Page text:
Tommy told us the balloon held 275,000 cubic feet of air, and cost about $180,000. The company had a larger balloon, almost twice the size of the one we were riding. It had a basket that held twenty people.
It was hard to perceive we were even moving, but we began to see the haze on the ground, and noticed the mountains below us. Our ears popped as we moved upward. Someone pointed out a small airplane flying below. Tommy said we were at about 4,000 ft. altitude, or about a half mile above the desert floor.
|High above the Arizona desert|
A big complex came into view on the other side of a mountain. “What’s that?” someone asked.
“That’s a federal prison for white collar criminals,” Tommy said.
I leaned my head outside the basket and peered straight down as the complex passed beneath us. Glad I’m up here and not down there.
Pop. Pop. Pop. The noise began echoing off the mountains.
“What’s that?” another person asked.
“That’s the prison guards practicing at the target range.” Tommy chuckled with a big smile, “I’m sure the prisoners can hear them shooting.”
|A federal prison below us|
Someone else pointed to a lake to the west. “What lake is that?” they asked.
“That’s a reservoir called Lake Pleasant.”
During our flight, which lasted about an hour, I felt removed from the madness of the world below. Everyone in the basket seemed relaxed, as hushed conversations transpired between one another. I could see the cars on the interstate, traveling towards the traffic jams in Phoenix. The sun had risen through the haze, and I noticed another hot-air balloon several miles away. The breeze was very slight, so we only traveled about five miles before the pilot began to look for his landing site.
|Looking for a landing site|
We noticed how the wind blew from different directions at different altitudes, and Tommy seemed to be an expert at guiding the balloon to the area he picked for the landing. There was one small detail that concerned me. Power lines crossed the landing field in both directions.
He announced, “We’re going to cross over Carefree Highway and drop down on the other side. I’m not yet sure on which side of the power lines we’ll land.” He radioed to the chase crew and told them to head into the field.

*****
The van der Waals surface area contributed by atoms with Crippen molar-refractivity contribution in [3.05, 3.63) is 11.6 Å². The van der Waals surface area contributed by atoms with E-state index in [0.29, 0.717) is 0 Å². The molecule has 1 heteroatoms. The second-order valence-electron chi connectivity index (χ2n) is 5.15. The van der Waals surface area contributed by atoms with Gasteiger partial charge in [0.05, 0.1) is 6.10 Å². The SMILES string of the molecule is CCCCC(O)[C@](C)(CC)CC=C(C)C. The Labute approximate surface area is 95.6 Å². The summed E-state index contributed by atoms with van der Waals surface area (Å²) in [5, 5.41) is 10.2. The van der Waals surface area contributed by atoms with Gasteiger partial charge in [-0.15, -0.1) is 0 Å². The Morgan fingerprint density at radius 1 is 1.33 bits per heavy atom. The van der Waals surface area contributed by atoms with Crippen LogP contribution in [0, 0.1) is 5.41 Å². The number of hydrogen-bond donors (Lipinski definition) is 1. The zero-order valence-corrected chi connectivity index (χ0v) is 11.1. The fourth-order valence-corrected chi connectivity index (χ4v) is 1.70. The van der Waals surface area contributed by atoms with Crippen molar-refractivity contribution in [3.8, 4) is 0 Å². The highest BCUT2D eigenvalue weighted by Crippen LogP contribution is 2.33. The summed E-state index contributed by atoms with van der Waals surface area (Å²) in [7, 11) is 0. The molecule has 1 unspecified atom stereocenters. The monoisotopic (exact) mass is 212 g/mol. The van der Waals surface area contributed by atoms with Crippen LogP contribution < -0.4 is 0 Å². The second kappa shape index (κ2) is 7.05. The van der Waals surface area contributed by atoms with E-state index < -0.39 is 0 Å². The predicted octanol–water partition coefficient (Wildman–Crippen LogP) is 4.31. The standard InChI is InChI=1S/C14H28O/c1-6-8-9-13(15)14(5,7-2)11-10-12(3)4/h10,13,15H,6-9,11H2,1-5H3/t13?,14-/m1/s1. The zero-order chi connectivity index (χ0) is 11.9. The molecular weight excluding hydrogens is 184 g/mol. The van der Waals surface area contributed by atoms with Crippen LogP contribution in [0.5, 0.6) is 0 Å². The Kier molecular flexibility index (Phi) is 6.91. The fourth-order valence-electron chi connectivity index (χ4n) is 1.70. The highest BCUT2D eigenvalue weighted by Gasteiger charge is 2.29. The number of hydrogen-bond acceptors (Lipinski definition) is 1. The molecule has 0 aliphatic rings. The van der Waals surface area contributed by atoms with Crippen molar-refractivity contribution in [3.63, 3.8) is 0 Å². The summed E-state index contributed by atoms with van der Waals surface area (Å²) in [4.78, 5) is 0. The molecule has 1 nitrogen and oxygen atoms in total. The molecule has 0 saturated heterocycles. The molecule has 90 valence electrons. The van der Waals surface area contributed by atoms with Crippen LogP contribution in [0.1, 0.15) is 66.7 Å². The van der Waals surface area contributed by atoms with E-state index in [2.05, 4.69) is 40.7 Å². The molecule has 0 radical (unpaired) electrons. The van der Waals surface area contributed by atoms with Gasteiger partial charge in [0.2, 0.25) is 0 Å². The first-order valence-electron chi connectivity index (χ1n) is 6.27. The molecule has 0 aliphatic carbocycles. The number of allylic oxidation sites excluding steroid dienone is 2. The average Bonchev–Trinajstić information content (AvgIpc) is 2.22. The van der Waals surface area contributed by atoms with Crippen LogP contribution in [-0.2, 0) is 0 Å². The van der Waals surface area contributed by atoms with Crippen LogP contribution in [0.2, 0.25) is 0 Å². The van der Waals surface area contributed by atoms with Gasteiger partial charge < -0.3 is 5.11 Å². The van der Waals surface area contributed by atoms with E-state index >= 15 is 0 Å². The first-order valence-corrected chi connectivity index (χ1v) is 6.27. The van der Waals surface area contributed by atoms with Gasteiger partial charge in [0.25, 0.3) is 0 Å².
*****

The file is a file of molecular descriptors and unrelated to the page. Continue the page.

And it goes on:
Carefree Highway . . . near Lake Pleasant . . . it sounds like a peaceful place for a balloon accident.
The winds were almost calm as we dropped lower towards the field. Coyotes began to scatter.
“Bee-hive, bee-hive,” Tommy radioed the crew, “that’s where we’ll land.”
I noticed some old bee-keeper’s boxes stacked in a clearing in the cactus — on the OTHER side of the power lines. The trucks raced to the clearing and the crew jumped out. We passed over the power lines by about thirty feet and the scrubby plants became visibly closer to the bottom of the basket. The other side of the basket scraped and cracked against a dead branch of Cholla cactus, just as the crew grabbed the sides. The plop to the ground was almost imperceptible. We were ten feet from the van. Pretty good, I thought.
|Floating past the power lines|
Mother earth, beneath our feet once again! I’m alive!
The desert clearing took on a party atmosphere as the crew set up tables and we ate a gourmet breakfast of quiche, apples and Gouda cheese. We savored the moment while Tommy gave us a champagne toast and recited the balloonist’s prayer:
“The winds have welcomed you with softness.
The sun has blessed you with his warm hands.
You have flown so well and so high,
That God has joined you in your laughter
And set you gently back again
into the loving arms of Mother Earth.”